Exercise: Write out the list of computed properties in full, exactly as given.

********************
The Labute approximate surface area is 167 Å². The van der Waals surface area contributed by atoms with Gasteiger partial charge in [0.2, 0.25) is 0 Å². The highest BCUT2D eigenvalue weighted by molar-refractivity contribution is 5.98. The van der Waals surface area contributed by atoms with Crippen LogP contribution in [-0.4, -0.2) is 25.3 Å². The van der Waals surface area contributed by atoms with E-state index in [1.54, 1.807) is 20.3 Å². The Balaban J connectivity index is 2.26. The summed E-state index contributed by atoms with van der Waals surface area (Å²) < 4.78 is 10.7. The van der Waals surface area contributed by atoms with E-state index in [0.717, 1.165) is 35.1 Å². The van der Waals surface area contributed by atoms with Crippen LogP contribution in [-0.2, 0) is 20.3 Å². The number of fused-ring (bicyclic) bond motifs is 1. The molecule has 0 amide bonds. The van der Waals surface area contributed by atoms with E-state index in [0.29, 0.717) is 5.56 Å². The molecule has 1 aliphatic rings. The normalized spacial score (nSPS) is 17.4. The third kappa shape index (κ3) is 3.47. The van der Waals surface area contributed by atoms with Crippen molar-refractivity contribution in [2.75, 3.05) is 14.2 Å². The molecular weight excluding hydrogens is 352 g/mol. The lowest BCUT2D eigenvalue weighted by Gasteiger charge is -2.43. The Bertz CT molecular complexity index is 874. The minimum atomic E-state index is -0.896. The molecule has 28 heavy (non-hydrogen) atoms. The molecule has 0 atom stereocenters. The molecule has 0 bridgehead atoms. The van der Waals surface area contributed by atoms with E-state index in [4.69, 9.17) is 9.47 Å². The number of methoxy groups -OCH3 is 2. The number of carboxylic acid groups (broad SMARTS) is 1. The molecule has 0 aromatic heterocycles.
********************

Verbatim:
The Labute approximate surface area is 167 Å². The van der Waals surface area contributed by atoms with Gasteiger partial charge in [0.2, 0.25) is 0 Å². The highest BCUT2D eigenvalue weighted by molar-refractivity contribution is 5.98. The van der Waals surface area contributed by atoms with Crippen LogP contribution in [-0.4, -0.2) is 25.3 Å². The van der Waals surface area contributed by atoms with E-state index in [1.54, 1.807) is 20.3 Å². The Balaban J connectivity index is 2.26. The summed E-state index contributed by atoms with van der Waals surface area (Å²) < 4.78 is 10.7. The van der Waals surface area contributed by atoms with E-state index in [0.717, 1.165) is 35.1 Å². The van der Waals surface area contributed by atoms with Crippen LogP contribution in [-0.2, 0) is 20.3 Å². The number of fused-ring (bicyclic) bond motifs is 1. The molecule has 0 amide bonds. The van der Waals surface area contributed by atoms with E-state index in [0.29, 0.717) is 5.56 Å². The molecule has 1 aliphatic rings. The normalized spacial score (nSPS) is 17.4. The third kappa shape index (κ3) is 3.47. The van der Waals surface area contributed by atoms with Crippen molar-refractivity contribution in [2.75, 3.05) is 14.2 Å². The molecular weight excluding hydrogens is 352 g/mol. The lowest BCUT2D eigenvalue weighted by Gasteiger charge is -2.43. The Bertz CT molecular complexity index is 874. The minimum atomic E-state index is -0.896. The molecule has 28 heavy (non-hydrogen) atoms. The molecule has 0 atom stereocenters. The molecule has 0 bridgehead atoms. The van der Waals surface area contributed by atoms with E-state index in [4.69, 9.17) is 9.47 Å². The number of methoxy groups -OCH3 is 2. The number of carboxylic acid groups (broad SMARTS) is 1. The molecule has 0 aromatic heterocycles.